Joseph White

Pachuco

He was only thirteen years old
with coal-black hair
he was the youngest of four brothers and two sisters
they all spoke Spanglish
the mother spoke only Spanish

The father of the brood was killed some years ago
and a wooden fence was built
so the madre could not see the direction
where the padre was killed
the gate was always closed and latched

He wore khakis with knife-like creases
that fell over black pointed shoes
shined brightly with Kiwi polish
his shirt was a long sleeved plaid buttoned
only at the top and worn over a white t-shirt

At the time, this was not an uncommmon sight
where we lived and he was not the only one to roam the area
others were on the streets but mostly they met at school
where gangs of the same look stood apart by buildings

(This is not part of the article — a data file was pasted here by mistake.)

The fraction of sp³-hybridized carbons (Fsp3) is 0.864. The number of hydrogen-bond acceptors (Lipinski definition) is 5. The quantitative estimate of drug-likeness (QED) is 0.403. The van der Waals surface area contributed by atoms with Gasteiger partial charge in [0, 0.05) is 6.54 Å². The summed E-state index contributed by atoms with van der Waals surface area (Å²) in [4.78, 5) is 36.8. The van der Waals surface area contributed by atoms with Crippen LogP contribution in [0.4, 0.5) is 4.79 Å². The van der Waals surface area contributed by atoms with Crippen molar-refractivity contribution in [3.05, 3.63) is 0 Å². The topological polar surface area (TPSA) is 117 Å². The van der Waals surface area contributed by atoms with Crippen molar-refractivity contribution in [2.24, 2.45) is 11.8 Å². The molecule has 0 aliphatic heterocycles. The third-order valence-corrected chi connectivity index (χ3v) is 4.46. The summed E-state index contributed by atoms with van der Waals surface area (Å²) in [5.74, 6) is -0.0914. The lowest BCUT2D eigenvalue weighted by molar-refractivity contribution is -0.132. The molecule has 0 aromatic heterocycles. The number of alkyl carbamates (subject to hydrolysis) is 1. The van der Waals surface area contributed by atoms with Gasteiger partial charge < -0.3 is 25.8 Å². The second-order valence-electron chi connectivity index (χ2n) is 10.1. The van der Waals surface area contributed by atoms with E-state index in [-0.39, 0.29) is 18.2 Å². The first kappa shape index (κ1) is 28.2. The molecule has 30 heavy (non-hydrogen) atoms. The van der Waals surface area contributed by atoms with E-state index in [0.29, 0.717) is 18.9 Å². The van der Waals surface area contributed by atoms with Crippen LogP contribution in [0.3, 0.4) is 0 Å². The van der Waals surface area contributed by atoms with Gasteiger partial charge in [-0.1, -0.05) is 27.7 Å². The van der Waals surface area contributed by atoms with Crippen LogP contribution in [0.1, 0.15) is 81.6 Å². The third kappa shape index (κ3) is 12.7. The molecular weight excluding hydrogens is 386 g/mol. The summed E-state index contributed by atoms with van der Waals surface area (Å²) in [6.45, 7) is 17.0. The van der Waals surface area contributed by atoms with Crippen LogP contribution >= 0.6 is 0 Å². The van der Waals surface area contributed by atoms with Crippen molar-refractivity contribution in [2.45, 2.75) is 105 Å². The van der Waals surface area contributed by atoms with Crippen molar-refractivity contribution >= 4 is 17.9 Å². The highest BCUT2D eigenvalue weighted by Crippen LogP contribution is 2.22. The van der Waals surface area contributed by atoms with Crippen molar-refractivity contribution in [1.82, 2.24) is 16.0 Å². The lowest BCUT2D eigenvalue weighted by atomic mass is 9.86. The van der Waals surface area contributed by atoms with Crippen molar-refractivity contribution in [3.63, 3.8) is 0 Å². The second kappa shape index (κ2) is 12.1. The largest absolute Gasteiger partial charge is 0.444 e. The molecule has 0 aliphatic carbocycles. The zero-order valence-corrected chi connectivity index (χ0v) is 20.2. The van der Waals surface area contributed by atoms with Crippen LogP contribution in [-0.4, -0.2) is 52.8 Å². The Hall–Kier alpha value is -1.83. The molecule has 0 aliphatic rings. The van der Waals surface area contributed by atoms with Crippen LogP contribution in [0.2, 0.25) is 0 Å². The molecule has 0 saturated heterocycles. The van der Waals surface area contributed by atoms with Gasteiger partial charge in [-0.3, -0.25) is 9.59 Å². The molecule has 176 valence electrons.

speaking Spanish with one leg propped on the stucco

Even though they called me names over the fence
we were friends in our youth
now we are separate and our differences
have never been more obvious
he is with others like him and I with those like me

And so it went for years and years
i was drafted into the army and went
to Viet Nam, he did not serve
he went to school and earned a degree
and became a teacher, amazing!

We met several years later
and he told me how wrong the war was
like it was of my making
he asked if I did not care about people
this is all he had to say to me

Now I have not seen him in forty-plus years
we had little in common when last
he lectured me, as a teacher will
as then, I find only anger and apathy
for the man, ever a pachuco

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Poem Submitted: Monday, November 9, 2009

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Edgar Allan Poe

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